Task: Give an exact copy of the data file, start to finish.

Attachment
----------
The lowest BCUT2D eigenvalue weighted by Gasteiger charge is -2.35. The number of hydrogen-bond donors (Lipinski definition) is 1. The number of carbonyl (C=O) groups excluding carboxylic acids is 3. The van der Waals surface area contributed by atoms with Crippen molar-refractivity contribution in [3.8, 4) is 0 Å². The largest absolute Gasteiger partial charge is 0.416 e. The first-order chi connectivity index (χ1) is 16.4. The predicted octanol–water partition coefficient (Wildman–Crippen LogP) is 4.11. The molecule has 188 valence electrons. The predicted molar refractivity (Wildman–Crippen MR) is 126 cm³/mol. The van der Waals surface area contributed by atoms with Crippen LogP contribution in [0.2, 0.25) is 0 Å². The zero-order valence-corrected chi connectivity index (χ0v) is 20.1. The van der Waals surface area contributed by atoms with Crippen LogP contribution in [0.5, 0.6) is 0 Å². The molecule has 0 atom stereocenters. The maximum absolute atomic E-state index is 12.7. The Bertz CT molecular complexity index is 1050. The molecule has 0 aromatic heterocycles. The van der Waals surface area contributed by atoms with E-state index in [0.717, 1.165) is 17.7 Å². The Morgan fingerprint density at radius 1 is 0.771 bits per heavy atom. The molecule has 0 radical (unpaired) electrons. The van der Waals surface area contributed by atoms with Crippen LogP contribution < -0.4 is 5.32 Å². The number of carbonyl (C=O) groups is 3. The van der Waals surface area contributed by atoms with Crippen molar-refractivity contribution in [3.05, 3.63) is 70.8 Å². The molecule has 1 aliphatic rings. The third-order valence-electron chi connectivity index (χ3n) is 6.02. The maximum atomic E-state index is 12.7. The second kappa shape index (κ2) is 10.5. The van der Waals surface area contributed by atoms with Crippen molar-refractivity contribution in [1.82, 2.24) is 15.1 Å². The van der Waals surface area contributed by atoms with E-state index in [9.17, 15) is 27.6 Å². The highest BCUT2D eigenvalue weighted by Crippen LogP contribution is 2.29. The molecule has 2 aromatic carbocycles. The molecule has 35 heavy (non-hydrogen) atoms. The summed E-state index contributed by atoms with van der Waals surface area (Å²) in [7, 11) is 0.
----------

The lowest BCUT2D eigenvalue weighted by Gasteiger charge is -2.35. The number of hydrogen-bond donors (Lipinski definition) is 1. The number of carbonyl (C=O) groups excluding carboxylic acids is 3. The van der Waals surface area contributed by atoms with Crippen molar-refractivity contribution in [3.8, 4) is 0 Å². The largest absolute Gasteiger partial charge is 0.416 e. The first-order chi connectivity index (χ1) is 16.4. The predicted octanol–water partition coefficient (Wildman–Crippen LogP) is 4.11. The molecule has 188 valence electrons. The predicted molar refractivity (Wildman–Crippen MR) is 126 cm³/mol. The van der Waals surface area contributed by atoms with Crippen LogP contribution in [0.2, 0.25) is 0 Å². The zero-order valence-corrected chi connectivity index (χ0v) is 20.1. The van der Waals surface area contributed by atoms with Crippen LogP contribution in [0.5, 0.6) is 0 Å². The molecule has 0 atom stereocenters. The maximum absolute atomic E-state index is 12.7. The Bertz CT molecular complexity index is 1050. The molecule has 0 aromatic heterocycles. The van der Waals surface area contributed by atoms with E-state index in [0.717, 1.165) is 17.7 Å². The Morgan fingerprint density at radius 1 is 0.771 bits per heavy atom. The molecule has 0 radical (unpaired) electrons. The van der Waals surface area contributed by atoms with Crippen LogP contribution < -0.4 is 5.32 Å². The number of carbonyl (C=O) groups is 3. The van der Waals surface area contributed by atoms with Crippen molar-refractivity contribution in [3.05, 3.63) is 70.8 Å². The molecule has 1 aliphatic rings. The third-order valence-electron chi connectivity index (χ3n) is 6.02. The maximum atomic E-state index is 12.7. The second kappa shape index (κ2) is 10.5. The van der Waals surface area contributed by atoms with Crippen molar-refractivity contribution in [1.82, 2.24) is 15.1 Å². The van der Waals surface area contributed by atoms with E-state index in [9.17, 15) is 27.6 Å². The highest BCUT2D eigenvalue weighted by Crippen LogP contribution is 2.29. The molecule has 2 aromatic carbocycles. The molecule has 35 heavy (non-hydrogen) atoms. The summed E-state index contributed by atoms with van der Waals surface area (Å²) in [7, 11) is 0.